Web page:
By Jonathan Rosen
Published by Picador
on September 1, 20014
Cover image and synopsis from Goodreads:
Ruth Simon is beautiful, smart, talented, and always hungry. As a teenager, she starved herself almost to death, and though outwardly healed, inwardly she remains dangerously obsessed with food. For Joseph Zimmerman, Ruth's tormented relationship with eating is a source of deep distress and erotic fascination. Driven by his love for Ruth, and haunted by his own secrets, Joseph sets out to unravel the mystery of hunger and denial. This gripping debut novel is a powerful exploration of appetite, love, and desire.
I just finished this one yesterday. It was a bit up and down for me: there were parts I really liked and parts that I didn’t like. It certainly wasn’t what I expected, and I can’t say I loved the ending, as I found it somewhat abrupt. I wanted some finality, I suppose.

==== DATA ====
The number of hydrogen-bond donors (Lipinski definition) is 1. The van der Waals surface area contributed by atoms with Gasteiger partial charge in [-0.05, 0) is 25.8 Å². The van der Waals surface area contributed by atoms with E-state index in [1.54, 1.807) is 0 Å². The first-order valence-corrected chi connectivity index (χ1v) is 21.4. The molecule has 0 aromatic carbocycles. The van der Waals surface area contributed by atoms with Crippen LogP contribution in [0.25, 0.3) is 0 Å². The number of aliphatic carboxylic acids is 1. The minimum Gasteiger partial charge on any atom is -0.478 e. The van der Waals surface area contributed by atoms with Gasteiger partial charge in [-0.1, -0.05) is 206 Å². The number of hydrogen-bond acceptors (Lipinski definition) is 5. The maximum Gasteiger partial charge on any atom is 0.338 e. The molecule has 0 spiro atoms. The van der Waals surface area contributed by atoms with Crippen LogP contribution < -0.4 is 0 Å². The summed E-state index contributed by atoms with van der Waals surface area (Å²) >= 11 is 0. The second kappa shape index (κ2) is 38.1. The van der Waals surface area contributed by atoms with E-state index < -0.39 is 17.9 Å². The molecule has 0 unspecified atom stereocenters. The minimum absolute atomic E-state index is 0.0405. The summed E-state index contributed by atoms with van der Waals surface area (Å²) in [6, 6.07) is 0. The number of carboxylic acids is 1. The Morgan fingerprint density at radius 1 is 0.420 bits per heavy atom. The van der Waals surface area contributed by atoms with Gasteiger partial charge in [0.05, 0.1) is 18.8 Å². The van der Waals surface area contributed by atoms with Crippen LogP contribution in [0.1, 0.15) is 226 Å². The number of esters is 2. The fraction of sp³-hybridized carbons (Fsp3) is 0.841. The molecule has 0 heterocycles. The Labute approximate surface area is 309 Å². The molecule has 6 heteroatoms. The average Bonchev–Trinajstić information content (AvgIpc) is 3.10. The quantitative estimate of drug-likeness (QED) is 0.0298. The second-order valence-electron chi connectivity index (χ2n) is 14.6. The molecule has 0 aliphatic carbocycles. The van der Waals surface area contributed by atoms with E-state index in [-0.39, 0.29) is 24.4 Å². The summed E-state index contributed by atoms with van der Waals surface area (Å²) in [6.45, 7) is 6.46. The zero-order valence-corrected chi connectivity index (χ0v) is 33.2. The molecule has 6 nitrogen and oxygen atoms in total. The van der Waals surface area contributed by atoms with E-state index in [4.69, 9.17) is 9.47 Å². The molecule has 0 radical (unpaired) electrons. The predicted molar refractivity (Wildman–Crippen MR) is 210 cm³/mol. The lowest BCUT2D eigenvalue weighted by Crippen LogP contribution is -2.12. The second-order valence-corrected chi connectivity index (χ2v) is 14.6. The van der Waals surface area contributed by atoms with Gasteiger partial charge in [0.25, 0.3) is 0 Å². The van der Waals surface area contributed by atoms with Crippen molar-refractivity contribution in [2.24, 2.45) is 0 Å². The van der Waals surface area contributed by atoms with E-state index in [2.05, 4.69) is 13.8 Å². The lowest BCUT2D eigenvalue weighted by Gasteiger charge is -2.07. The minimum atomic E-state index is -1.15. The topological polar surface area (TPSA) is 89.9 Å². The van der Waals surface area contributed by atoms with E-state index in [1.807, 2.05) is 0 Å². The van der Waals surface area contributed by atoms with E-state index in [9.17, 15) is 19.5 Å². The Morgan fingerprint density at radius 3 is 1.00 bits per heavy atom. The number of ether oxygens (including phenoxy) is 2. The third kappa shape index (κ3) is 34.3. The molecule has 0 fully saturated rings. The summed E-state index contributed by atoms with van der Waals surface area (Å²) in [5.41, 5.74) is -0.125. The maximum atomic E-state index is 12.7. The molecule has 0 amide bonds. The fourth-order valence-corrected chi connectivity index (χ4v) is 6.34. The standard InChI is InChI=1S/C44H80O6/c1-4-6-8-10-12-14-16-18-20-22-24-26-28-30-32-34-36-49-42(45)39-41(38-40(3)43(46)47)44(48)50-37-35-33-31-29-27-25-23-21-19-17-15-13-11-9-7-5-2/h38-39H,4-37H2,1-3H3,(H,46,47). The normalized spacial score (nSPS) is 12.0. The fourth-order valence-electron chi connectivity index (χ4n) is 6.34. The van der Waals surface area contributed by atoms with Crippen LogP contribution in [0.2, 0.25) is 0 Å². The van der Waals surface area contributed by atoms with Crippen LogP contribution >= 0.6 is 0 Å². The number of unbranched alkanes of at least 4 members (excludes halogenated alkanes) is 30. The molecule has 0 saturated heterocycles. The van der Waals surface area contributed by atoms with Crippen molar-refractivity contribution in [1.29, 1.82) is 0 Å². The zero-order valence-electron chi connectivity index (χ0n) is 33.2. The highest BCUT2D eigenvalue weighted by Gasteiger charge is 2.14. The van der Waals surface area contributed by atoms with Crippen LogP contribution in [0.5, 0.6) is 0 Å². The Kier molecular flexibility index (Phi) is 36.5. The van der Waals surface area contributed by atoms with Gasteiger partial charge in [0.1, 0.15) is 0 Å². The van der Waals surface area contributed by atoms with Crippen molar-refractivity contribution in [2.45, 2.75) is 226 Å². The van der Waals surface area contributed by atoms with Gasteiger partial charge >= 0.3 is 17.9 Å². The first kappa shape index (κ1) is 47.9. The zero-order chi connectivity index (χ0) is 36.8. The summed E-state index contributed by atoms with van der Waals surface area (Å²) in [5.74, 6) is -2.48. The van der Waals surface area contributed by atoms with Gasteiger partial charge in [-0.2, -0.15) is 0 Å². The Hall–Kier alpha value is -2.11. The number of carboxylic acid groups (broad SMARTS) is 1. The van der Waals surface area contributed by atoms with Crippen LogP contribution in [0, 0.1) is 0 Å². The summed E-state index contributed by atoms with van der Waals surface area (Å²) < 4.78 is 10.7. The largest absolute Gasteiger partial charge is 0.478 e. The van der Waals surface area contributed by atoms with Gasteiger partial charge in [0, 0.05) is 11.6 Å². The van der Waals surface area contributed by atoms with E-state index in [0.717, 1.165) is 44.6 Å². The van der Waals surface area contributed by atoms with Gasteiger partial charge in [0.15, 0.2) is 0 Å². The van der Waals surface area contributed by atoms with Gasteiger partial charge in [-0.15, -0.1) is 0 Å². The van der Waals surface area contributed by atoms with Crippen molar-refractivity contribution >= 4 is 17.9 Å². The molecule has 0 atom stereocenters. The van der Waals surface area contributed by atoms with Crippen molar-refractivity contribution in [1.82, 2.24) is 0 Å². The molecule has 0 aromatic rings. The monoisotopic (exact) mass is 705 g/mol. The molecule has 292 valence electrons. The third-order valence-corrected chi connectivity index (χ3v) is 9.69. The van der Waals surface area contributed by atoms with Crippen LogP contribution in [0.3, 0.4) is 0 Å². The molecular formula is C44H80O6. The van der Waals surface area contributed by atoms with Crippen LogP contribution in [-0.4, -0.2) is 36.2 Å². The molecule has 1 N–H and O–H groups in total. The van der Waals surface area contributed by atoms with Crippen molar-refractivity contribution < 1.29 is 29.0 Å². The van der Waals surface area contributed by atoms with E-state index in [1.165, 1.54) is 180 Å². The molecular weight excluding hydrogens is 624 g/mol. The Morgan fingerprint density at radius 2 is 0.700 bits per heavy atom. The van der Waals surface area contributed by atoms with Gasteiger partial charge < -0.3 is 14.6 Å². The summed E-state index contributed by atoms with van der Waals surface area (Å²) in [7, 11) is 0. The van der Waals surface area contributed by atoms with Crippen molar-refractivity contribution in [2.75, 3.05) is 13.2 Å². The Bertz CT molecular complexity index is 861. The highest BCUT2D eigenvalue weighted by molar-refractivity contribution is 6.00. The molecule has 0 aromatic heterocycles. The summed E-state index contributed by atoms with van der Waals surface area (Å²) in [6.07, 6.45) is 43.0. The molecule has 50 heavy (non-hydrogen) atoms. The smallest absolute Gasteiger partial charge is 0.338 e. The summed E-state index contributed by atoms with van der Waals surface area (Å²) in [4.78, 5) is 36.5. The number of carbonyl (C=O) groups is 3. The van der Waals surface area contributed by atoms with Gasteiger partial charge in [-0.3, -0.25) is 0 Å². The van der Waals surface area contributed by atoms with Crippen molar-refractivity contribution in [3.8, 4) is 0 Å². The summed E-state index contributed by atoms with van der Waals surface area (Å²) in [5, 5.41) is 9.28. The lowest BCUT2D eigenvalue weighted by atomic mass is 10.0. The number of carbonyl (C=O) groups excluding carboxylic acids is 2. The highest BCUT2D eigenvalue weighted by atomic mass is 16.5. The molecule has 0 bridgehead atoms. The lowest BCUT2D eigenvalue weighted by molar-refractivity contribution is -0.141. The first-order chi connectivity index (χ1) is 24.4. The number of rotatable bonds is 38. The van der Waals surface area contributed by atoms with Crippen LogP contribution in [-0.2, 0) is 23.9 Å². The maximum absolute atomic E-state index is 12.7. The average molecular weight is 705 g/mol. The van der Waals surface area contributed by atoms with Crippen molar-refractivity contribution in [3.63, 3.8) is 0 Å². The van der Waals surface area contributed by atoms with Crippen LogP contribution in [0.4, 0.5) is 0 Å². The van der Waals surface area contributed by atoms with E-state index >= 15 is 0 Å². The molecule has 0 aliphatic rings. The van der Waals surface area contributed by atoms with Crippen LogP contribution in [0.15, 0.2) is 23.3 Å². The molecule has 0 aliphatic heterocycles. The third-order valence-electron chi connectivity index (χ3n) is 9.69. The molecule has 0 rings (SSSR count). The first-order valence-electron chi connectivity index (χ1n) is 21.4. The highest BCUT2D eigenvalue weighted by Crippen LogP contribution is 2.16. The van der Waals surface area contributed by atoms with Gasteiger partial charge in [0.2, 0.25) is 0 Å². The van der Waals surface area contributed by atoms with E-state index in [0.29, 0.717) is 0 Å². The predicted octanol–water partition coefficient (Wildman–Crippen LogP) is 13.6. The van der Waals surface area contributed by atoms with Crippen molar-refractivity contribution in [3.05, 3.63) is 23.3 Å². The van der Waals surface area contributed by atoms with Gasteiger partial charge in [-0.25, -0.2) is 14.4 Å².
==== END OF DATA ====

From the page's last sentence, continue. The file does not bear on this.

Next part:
Joseph’s fascination, interest, obsession, whatever you call it, with Ruth’s eating disorder was what initially drew me to the book, but I think in the end I found it off-putting, such as the diary reading. I wanted him to want to help her, but it seemed like all he wanted to do was study her disorder.
There were parts of the book that I really enjoyed, like when Joseph and Ruth followed the skinny girl out of the library, and the parts about Joseph’s job teaching the Russian students, but I don’t think this book measured up to what I wanted it to be.